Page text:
If you noticed, I used the word ‘suppose’ a lot above. There is a good reason for that. The process is not working like that at all.
After a few months, my wife had noticed that we hadn’t received our reimbursement from our flex plan for several doctor visits. She keeps meticulous records, so she knew exactly what the amounts were, what doctor, and for what. My wife called our flex plan provider. It didn’t take long before the flex plan provider pointed the finger at the insurance provider. I think it was put this way, “We can’t reimburse you if we haven’t received any notice so it is their fault.”
That led to a call to our insurance provider. My wife spent almost an hour on the phone with them. The insurance provider said they sent it. Their system showed it was sent on a specific date. My wife asked how often do they send claims to the flex plan provider and do they get a confirmation of receipt back? It was explained to her that all claims are sent out electronically to the flex plan provider on Wednesday (weekly batch and queue method) and they do not get any confirmation back of what was received. The woman that my wife spoke with was very nice. She very politically said they know there is a problem and there was nothing she could do about it. Basically, we have to now re-submit for reimbursement the manual way. Send a fax to the flex plan provider with the Explanation of Benefits.
How much of this sounds like the place you work at? A very common failure point is at the handoff point. Passing information and work from one person to another. This is exactly where the failure is happening in this case. Could the handoff errors be caused by the batch and queue method of sending claims all over at the same time on Wednesday? Could this overload the computer system and cause claims to disappear?
Does the insurance and flex plan providers really have the consumer in mind? If they did, I would think they would be more willing to work together to solve the problem and help consumers. Instead, they point the finger at each other and the problem continues, causing headaches for the consumer.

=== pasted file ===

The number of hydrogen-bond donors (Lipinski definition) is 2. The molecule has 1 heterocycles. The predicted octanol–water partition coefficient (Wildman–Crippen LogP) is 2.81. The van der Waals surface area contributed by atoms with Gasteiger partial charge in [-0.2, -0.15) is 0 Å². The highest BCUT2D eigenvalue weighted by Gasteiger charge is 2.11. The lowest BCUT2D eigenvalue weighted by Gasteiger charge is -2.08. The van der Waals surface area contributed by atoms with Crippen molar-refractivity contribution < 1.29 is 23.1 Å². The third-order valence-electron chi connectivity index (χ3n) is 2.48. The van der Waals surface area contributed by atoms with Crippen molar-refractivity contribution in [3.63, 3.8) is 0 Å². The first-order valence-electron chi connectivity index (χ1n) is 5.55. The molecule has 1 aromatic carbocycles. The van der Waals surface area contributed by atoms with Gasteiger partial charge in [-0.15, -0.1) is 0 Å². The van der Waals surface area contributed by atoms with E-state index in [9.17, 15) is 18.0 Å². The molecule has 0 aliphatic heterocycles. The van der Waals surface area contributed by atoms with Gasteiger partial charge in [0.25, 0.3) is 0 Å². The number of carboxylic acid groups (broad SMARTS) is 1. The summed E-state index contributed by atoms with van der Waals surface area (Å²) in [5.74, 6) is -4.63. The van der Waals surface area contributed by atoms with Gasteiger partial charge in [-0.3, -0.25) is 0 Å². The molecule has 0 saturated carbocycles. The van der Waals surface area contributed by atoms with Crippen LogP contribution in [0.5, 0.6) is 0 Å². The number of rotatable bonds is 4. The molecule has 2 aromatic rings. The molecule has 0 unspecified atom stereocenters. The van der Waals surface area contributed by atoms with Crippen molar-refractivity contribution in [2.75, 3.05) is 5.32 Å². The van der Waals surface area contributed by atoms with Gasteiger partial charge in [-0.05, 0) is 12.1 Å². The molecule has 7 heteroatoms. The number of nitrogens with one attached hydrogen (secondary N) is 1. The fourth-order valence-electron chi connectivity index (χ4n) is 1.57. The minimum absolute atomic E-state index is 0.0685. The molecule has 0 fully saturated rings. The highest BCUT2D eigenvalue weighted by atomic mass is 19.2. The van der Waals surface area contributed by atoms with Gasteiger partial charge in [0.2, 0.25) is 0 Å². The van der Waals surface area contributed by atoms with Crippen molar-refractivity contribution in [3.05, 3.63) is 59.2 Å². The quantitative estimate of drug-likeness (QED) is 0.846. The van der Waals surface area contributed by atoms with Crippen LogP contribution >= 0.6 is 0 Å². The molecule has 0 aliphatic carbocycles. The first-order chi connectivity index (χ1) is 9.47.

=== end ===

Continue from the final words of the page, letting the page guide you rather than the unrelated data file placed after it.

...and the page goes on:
Finally, the woman working for the insurance provider is the closest to the problem because she hears from the consumers directly. She told my wife they know it is a problem but they aren’t going to do anything about it. The insurance provider does not even have a stop gap or rework loop. They put it all on the consumer to manually refile directly with the flex plan provider. Would you agree that she is not empowered to make change or even suggestions? If the woman was empowered to make change she would have mentioned what action was being taken. Instead, she made it sound like she can’t take action because the company won’t let her.
Wouldn’t the insurance provider’s cost be less if this problem was fixed? Wouldn’t they need less call center people answering phones? Maybe they could be working on other improvements to the system? Maybe the benefit pre-approval area is swamped and could use the resources to help out?
The biggest thing that irritated me wasn’t the existence of a problem, but rather they knew it was a problem and sounded helpless to do anything about it. That sounded like the sentiments I hear every time I go to a new area to conduct a kaizen event and try to engage a new set of employees. They can say the industries are different but the problems look the same to me.
Organizations are very happy when they are able to implement a pull system using a kanban. The success should be one to celebrate, because it is not easy and it is a step in the direction of moving from Traditional Batch & Queue to the Ideal State of Continuous Flow. As the chart below shows, it is just the first step in moving towards the ideal state. This chart is one of my favorites from “The Toyota Way” by Jeffrey Liker.